During the preparation and implementation of We.Service.Heerlen (WESH), various challenges around taxing arose. The municipality of Heerlen held multiple discussions with the Dutch tax authority and successfully negotiated an exemption status for the experimental initiative. We are zooming in on these specific tax challenges, to understand better how taxing regulations were constraining the project, as well how proposed solutions ensured the continuation of the project preparation. The infographic further explains the organisational process of WESH, as well as the monetary process of the local cryptocurrency Heerlens Heitje. It zooms in on the various tax challenges for each of the stakeholders and the target audience of the project.
Wage Tax and Income Tax
In the build-up to the launch of the project, there were many discussions with the Dutch tax authority on taxing the wage for performing the public maintenance tasks and registering these as income. The tax authority regarded the performance of tasks as work and granting valid credits for this work part of the economic process. Their organisational processes as well as the tax regulations did not allow any deviations. Initially, the tax authority wanted to raise wage tax for performers by requiring citizens to register at the Chamber of Commerce as self-employed entrepreneurs. This would lead to a serious hurdle for WESH, since easy access is needed to having people joining in and performing these public maintenance tasks. Citizens are still obliged to register all of their paid labour at their annually tax registration, in order to have their income taxed accordingly. If someone is employed by a company or public entity, then the income tax is withheld from the salary by the employer.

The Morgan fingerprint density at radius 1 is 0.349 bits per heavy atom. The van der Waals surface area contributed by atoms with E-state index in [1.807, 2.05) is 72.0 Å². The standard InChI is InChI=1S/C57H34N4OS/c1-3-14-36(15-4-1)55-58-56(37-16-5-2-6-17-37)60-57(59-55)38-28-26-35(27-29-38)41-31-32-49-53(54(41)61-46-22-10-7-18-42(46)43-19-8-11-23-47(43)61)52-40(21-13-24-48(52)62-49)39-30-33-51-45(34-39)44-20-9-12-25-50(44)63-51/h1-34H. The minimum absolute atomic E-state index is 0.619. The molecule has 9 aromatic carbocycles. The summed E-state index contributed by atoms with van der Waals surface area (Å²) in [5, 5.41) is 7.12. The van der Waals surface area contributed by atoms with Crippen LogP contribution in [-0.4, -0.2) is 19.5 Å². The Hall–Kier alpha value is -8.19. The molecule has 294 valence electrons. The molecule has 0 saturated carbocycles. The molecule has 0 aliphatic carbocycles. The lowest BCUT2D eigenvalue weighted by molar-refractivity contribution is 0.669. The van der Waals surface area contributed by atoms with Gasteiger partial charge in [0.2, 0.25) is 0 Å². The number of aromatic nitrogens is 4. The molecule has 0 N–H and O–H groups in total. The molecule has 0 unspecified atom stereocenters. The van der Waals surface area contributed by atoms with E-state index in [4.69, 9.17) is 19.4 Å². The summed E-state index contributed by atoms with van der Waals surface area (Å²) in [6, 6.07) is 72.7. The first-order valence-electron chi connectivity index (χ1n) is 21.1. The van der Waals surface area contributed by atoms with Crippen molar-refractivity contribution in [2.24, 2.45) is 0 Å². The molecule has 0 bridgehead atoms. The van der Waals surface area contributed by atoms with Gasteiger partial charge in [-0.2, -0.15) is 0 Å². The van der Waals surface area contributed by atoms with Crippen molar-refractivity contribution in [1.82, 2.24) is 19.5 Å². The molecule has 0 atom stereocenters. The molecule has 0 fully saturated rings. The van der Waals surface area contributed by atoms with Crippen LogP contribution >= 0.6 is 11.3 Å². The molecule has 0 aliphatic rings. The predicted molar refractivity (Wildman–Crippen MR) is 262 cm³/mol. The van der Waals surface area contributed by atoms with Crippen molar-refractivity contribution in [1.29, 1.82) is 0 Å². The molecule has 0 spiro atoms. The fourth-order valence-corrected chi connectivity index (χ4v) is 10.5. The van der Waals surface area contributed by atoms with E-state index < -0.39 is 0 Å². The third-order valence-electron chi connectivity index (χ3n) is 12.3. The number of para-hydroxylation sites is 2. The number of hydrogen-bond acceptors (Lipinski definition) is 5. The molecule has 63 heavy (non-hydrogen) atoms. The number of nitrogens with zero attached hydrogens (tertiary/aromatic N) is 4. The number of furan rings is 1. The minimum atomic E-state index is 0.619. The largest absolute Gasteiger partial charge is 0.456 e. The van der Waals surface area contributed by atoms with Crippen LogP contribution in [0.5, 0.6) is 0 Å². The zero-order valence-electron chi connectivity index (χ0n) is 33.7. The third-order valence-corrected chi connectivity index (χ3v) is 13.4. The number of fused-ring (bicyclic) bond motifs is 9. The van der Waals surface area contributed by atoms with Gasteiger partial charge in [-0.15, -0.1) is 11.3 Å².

Value-Added Tax (VAT)
The tax authority ruled that anyone who performs any form of work and have received an award for it, must pay tax. The tax authority made the experimentation by WESH possible, by exempting the task performers of VAT. In principle, all citizens are seen by the tax authorities as entrepreneurs, where they engage in gainful activity. With a maximum of 1,500 euros earnings (1,500 Heitjes) on the platform, the citizens were solely required to register the amount of Heitjes (thus euros) earned on the platform. The WESH project team made sure that all Heerlen’s citizens could have a chance to earn a few Heitjes, without actually stimulating entrepreneurship or oppression on the employment market. A maximum profit should ultimately also ensure that as many citizens as possible can participate.
During the first weeks of the platform in action, the neighbourhood association involved in the project noticed that some citizens were reluctant to register in fear of future consequences by the tax authority. This fear was mainly due to the fact that people were afraid of losing various allowances, after all the earned Heitjes are added to the aggregate income as euros. In theory, this could mean that when the limit is exceeded by only one euro, all relevant allowances over the past year must be repaid. Although the chance of this is not very high, the consequences are such that citizens refused to create an account, just to be on the safe side of things. This fear was further fuelled by a national scandal in the Netherlands in 2020 over ethnic profiling and wrongfully cutting allowances by the tax authorities. As a result the WESH project team lowered the wage for the tasks from 15 to 5 euro an hour to accommodate it as voluntary work. The corollary result is that there are no more interruptions or obligations at all towards the tax authorities, both in VAT and income tax.
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